This study was performed in strict accordance with the recommendations in the Guide for the Care and Use of Laboratory Animals of the National Research Council of Thailand. The protocol of animal experimentation was approved by the Institutional Animal Ethics Committee, Khon Kaen University (AEKKU20/2551). All surgery and necropsy was performed under sodium pentobarbital anesthesia, and every effort was made to minimize pain and suffering to the animals.

Results

Genetic diversity

Allele distribution patterns at 12 microsatellite loci varied greatly among samples of O. viverrini (Table 1). For the populations in Khon Kaen Province, 52 alleles were recorded across all individuals (120 worms) at 12 microsatellite loci. The total number of alleles per locus ranged from 2–12. The locality with highest total number of alleles was KBp (44) and the lowest was KBs (34). Localities KLp (40) and KPv (37) had intermediate numbers. Genotypic disequilibrium analysis indicated that genotypes of most loci were associated randomly (P>0.05) (data not shown). However, linkage disequilibrium was found for Ovms14 and 15, but this was not significant after sequential Bonferroni's adjustment (P>0.01) [24]. Within O. viverrini populations unique alleles are of low frequency (<6%). Three of the four Khon Kaen populations (KPv, KBp and KLp) exhibited unique alleles (3, 2 and 2 respectively) across five loci (Table 1). Widely spaced populations used in the earlier study [13] exhibited a total of 16 unique alleles across eight loci (Table 1). However, three alleles occurring in two Khon Kaen populations were also “unique” in three populations from reference 13.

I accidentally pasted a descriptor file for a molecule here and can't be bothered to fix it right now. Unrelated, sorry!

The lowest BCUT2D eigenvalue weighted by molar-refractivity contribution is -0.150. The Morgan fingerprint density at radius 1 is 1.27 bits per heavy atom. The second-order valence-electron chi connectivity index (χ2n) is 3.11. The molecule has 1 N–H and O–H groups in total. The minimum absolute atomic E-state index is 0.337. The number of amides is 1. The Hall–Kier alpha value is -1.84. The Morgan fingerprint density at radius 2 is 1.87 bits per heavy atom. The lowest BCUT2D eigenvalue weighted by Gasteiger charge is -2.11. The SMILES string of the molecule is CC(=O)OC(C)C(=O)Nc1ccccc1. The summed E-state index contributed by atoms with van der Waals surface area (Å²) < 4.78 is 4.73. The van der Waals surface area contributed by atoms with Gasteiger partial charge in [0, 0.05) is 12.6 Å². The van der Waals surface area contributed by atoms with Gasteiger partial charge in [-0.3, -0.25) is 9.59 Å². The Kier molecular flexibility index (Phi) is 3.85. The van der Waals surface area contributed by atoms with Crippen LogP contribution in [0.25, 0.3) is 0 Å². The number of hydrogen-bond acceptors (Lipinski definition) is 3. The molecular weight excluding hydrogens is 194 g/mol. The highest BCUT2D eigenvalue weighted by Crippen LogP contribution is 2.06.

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Table 1. Allele frequencies at 12 loci in O. viverrini from Khon Kaen and widely spaced populations.

doi:10.1371/journal.pntd.0001906.t001

With respect to genetic diversity among Khon Kaen O. viverrini populations as shown in Table 2, the average number of alleles per locus for KPv, KBp and KLp (range 3.33–3.7) were higher than that for KBs (2.83) but the difference was not significant (P>0.05). Expected heterozygosity per locus (HE) for the four localities ranged from 0.44–0.56. The mean allelic richness which is a measure of allelic diversity based on the number of alleles per locus for KPv was 3.56, significantly higher than that for KBp and KLp (1.88) and KBs (1.83) (F = 5.2, P<0.05).

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Table 2. Population genetic data of O. viverrini populations from Khon Kaen Province.

doi:10.1371/journal.pntd.0001906.t002

Population structure

To determine whether Khon Kaen populations deviate from HWE, FIS values were calculated (Table 2). Significant departures from HWE due to homozygote excess were seen in populations KPv, (at loci Ovms1, 2 & 6), KBp (loci Ovms2, 14 & 16), KLp (loci Ovms1 & 2) and KBs (loci Ovms1, 2, 13 & 16) (Table 2). Significant departures due to heterozygote excess were seen only in populations KBs and KLp at locus Ovms10. Overall estimates of FIS for each population showed significant homozygote excess with FIS of 0.318, 0.249, 0.106 and 0.258 for KBs, KLp, KBp and KPv, respectively which indicates a tendency to inbreeding.

To compare genetic differentiation between localities, FST statistics were calculated and revealed significant (P<0.05) genetic differentiation between all pairs of localities at all geographic scales (Table 3). Qualitative guidelines suggested by Wright (1978) [22] were adopted, namely, FST genetic differentiation: 0–0.05 ‘little’; 0.05–0.15 ‘moderate’; 0.15–0.25 ‘great’; and >0.25 indicate ‘very great’. The level of genetic differentiation detected here ranged from 0.0002–0.0776 which suggests that O. viverrini in Khon Kaen Province is not panmictic but has low to moderate genetic differentiation among populations.